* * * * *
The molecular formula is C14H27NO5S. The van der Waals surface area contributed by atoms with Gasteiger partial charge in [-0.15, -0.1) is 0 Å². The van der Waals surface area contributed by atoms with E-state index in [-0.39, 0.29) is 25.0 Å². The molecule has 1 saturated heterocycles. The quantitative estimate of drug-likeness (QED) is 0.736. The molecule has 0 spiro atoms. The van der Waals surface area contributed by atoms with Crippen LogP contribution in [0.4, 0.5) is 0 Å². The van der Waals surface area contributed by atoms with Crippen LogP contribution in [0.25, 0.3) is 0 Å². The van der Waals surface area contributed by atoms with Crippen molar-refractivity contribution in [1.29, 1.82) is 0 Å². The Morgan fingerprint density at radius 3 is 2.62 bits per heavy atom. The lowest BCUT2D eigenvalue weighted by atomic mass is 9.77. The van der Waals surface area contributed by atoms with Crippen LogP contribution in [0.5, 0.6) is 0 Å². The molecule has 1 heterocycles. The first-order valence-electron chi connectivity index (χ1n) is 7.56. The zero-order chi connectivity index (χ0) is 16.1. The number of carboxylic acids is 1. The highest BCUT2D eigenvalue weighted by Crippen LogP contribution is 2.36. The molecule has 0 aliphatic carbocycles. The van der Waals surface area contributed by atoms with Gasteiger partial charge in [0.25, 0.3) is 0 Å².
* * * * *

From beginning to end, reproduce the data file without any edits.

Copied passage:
The molecular formula is C14H27NO5S. The van der Waals surface area contributed by atoms with Gasteiger partial charge in [-0.15, -0.1) is 0 Å². The van der Waals surface area contributed by atoms with E-state index in [-0.39, 0.29) is 25.0 Å². The molecule has 1 saturated heterocycles. The quantitative estimate of drug-likeness (QED) is 0.736. The molecule has 0 spiro atoms. The van der Waals surface area contributed by atoms with Crippen LogP contribution in [0.4, 0.5) is 0 Å². The van der Waals surface area contributed by atoms with Crippen LogP contribution in [0.25, 0.3) is 0 Å². The van der Waals surface area contributed by atoms with Crippen molar-refractivity contribution in [1.29, 1.82) is 0 Å². The Morgan fingerprint density at radius 3 is 2.62 bits per heavy atom. The lowest BCUT2D eigenvalue weighted by atomic mass is 9.77. The van der Waals surface area contributed by atoms with Crippen LogP contribution in [0.5, 0.6) is 0 Å². The molecule has 1 heterocycles. The first-order valence-electron chi connectivity index (χ1n) is 7.56. The zero-order chi connectivity index (χ0) is 16.1. The number of carboxylic acids is 1. The highest BCUT2D eigenvalue weighted by Crippen LogP contribution is 2.36. The molecule has 0 aliphatic carbocycles. The van der Waals surface area contributed by atoms with Gasteiger partial charge in [0.25, 0.3) is 0 Å².